It’s fair to say that Sony’s history when it comes to portable gaming consoles has been mixed.
On the one hand, the PlayStation Portable, or PSP, was a defining handheld of its generation. Many great RPGs, platformers, and more were released for this excellent little machine, and it more than held its own against Nintendo’s DS.
Sadly, though, the PlayStation Vita couldn’t quite sustain the following the PSP built. Perhaps it was the clunkiness of the machine itself, or maybe it was the lack of killer apps that sank the Vita.
Recently, however, Sony announced a new handheld device in the form of the PlayStation Portal, but beware: it’s not the same kind of handheld as the Vita or the PSP.
So, what is the PlayStation Portal? When can you get your hands on it, how much will it cost you, and what kind of features does it have? Read on to find out!
PlayStation Portal release date: when can you buy the device?
Let’s get the good news out of the way first: the PlayStation Portal is available to buy right now from Sony’s website, assuming you’re in the US, the UK, or a number of other select markets.
Here’s a list of the markets in which the Portal is currently available, having launched on November 15th.
You can also currently pre-order the device from other retailers in Canada and Japan. Sony says it’ll announce the release date for other regions in the near future, so keep an eye out for more info if you’re outside of these countries.
PlayStation Portal price: how much does it cost?
If you want to get your hands on the PlayStation Portal, it’ll cost you £199.99 if you buy it directly from Sony’s website.
You may be able to find the device cheaper on certain third-party retailers’ websites, of course, but it’s intended to retail at £199.99, so you should be prepared to pay around that much for it.
PlayStation Portal features: what can it do?
It’s important to get something straight here.
The PlayStation Portal is not a traditional gaming handheld. That means it’s not intended to compete with the Nintendo Switch, the Steam Deck, the ASUS ROG Ally, or any other gaming handheld device.
Instead, the Portal is a sort of extension of the PS5 that can be used to play PlayStation 5 games without disrupting anyone else in the household who wants to use the TV.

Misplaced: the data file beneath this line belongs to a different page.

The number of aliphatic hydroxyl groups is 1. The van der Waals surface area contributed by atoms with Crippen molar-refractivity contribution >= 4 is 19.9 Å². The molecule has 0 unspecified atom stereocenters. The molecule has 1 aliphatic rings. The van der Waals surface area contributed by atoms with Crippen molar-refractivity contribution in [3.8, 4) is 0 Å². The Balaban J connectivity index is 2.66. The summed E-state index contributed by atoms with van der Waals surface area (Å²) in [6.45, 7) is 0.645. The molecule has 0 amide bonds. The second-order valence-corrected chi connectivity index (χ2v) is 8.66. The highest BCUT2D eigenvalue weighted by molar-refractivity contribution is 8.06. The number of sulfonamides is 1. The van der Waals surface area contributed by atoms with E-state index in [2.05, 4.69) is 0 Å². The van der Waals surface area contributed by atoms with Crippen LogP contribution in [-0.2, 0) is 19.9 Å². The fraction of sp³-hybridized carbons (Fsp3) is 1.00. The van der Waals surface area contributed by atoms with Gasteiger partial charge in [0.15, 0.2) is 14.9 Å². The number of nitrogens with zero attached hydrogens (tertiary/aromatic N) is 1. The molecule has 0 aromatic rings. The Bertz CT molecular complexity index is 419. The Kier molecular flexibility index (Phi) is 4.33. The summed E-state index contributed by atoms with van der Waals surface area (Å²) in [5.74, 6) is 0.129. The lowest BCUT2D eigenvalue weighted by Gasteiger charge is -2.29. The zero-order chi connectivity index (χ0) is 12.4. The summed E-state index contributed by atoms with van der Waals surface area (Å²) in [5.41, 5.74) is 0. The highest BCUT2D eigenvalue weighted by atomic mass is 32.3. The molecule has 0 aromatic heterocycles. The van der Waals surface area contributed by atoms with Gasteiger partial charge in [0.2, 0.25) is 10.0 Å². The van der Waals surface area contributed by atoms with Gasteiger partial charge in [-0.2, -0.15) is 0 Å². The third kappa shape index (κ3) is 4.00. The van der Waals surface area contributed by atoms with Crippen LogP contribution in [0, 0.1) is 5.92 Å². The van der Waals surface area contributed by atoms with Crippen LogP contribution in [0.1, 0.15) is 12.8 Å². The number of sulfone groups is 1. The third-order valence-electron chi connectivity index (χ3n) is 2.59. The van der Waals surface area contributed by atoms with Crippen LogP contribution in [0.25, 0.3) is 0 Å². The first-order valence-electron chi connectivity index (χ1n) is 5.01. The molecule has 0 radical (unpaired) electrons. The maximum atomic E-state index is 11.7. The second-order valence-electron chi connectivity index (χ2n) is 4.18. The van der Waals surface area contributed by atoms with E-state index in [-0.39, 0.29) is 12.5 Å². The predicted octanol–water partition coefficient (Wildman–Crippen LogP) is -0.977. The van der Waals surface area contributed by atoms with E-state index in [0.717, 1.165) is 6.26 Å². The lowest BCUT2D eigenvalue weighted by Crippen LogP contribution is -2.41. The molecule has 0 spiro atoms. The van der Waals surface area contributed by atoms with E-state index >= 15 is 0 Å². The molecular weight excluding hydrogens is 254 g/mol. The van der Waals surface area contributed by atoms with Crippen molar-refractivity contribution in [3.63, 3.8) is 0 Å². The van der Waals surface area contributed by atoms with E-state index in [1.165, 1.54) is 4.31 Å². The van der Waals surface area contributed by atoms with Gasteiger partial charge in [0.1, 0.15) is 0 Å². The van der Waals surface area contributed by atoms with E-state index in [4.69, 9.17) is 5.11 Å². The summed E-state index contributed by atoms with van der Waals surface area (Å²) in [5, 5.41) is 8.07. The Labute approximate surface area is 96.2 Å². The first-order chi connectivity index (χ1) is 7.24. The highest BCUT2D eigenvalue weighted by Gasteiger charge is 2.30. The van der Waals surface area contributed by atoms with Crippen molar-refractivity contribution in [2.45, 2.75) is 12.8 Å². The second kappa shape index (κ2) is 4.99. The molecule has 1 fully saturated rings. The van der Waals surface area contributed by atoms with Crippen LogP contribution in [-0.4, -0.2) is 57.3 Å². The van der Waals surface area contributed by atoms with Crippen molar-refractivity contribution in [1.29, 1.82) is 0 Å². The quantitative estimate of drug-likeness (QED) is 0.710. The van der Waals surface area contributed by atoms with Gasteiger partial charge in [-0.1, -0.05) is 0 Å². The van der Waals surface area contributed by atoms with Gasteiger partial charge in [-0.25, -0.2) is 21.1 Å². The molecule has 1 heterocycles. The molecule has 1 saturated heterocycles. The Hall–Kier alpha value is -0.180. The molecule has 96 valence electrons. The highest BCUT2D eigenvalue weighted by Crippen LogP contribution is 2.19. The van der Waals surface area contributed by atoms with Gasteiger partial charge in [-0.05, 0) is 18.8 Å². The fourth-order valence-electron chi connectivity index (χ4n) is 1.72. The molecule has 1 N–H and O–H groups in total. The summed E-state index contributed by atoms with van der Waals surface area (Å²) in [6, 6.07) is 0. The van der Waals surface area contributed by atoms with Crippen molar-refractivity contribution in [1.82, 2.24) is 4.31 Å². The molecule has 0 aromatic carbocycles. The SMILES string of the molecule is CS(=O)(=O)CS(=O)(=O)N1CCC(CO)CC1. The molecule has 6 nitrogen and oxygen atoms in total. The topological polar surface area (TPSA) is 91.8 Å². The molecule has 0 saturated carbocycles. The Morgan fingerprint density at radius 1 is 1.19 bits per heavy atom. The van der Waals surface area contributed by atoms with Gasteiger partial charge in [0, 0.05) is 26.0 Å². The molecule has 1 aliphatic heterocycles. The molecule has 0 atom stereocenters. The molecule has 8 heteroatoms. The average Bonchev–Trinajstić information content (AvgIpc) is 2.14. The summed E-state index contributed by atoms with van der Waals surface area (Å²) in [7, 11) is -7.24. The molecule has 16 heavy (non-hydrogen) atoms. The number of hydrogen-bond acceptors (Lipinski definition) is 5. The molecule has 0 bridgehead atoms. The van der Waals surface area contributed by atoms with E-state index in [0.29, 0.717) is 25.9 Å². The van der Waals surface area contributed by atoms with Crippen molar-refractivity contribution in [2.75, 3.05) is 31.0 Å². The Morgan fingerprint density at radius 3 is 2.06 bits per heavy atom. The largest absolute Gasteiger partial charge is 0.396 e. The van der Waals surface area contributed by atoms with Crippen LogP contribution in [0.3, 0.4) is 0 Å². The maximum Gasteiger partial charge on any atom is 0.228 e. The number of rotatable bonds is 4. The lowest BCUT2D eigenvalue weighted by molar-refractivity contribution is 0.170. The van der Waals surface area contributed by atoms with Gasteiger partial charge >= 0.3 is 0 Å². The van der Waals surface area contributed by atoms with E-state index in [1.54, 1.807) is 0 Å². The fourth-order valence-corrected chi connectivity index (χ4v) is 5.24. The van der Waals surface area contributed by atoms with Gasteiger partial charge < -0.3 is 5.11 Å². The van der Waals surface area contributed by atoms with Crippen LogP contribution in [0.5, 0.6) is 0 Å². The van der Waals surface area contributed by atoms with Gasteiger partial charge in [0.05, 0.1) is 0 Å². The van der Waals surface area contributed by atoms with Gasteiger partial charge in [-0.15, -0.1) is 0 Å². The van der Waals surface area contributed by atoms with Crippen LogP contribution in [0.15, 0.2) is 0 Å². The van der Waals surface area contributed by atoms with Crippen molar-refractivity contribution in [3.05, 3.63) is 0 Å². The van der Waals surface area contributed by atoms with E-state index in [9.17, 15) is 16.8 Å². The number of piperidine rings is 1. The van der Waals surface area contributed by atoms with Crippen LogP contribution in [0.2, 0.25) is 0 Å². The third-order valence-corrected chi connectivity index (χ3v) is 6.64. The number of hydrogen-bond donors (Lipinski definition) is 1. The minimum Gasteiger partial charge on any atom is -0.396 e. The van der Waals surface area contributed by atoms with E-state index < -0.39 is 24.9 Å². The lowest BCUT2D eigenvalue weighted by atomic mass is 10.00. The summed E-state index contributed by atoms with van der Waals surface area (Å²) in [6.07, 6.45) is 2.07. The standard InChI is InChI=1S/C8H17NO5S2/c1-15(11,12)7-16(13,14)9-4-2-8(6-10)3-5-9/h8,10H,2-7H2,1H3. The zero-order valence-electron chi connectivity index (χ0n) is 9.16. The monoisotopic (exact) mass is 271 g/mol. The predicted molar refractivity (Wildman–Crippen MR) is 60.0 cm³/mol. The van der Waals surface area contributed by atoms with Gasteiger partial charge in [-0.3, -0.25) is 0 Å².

You can think of it as a similar device to the Wii U’s Gamepad; the game may be appearing on your Portal, but you’re essentially still playing a PS5 game.
This also means that you won’t be able to use the Portal if you don’t have a PS5 handy. The Portal uses the console and Wi-Fi to stream games to the device, so if you’re not connected to Wi-Fi, it won’t be accessible either.
Here’s a list of features the PlayStation Portal has!
- 8” LCD screen. Sony has boasted about the Portal’s “gorgeous” 8-inch LCD screen, which does indeed look rather nifty in screenshots and preview videos. You should be able to see your device’s screen pretty clearly when you’re using it.
- A built-in DualSense controller. If you’ve seen the Portal, you’ll already know that it’s essentially a DualSense controller split through the middle by a screen. It’s not dissimilar to the way in which Android and iOS controllers work; you can imagine the Portal as a sort of glorified phone screen with a controller attached.
- Haptic feedback and adaptive triggers. Because the Portal is essentially a DualSense, this also means that any game which supports haptic feedback and adaptive triggers on the DualSense will also support these features on the Portal. Make no mistake; you’re getting the full PlayStation 5 experience here.
- The chance to play your PlayStation library remotely. The big draw of the Portal is the ability to play your PS5 and PS4 games remotely; if you’ve got it on your PS5, then it can be played on the Portal. There are, however, some exceptions to this. Any game that requires an additional peripheral isn’t compatible with Portal, and you also can’t play games that would require streaming on PS5 via PlayStation Plus Premium. Anything else, though, is fair game.
- Support for 1080p resolution at up to 60fps. Your games should look pretty smooth on the Portal thanks to its 1080p 60fps support. If you’re wondering why higher resolutions aren’t supported, it’s likely down to the size of the screen; a 1440p screen feels unnecessary when the display is small enough that 1080p still looks extremely sharp.
PlayStation Portal reviews: what are critics saying?
In IGN’s review, writer Seth G. Macy awards the Portal an 8 out of 10 score, praising the display quality and familiar feel while also criticising the lack of Bluetooth support.
The Verge’s impressions piece calls the Portal “a little pricey” as a single-use niche-case accessory and points to other options on the market that you might already own, like third-party controllers and Remote Play.
Wired’s review gives the Portal a 7 out of 10 score, pointing to the streaming as a highlight; the publication says streaming works “remarkably well”. However, Wired also says that fast internet is required to get the most out of the Portal, and that the touchpad controls for the device are “awkward”.
For the most part, it seems critics are cautiously optimistic about the Portal, but they also acknowledge that the accessory isn’t likely to be for everyone and that if you don’t fall into its rather narrow usage niche, you don’t need to buy one.
Of course, at time of writing, that hasn’t stopped the Portal from selling out on PlayStation Direct. Hopefully, that issue will be resolved soon and we won’t have a repeat of what happened during the early days of the PlayStation 5. Only time will tell!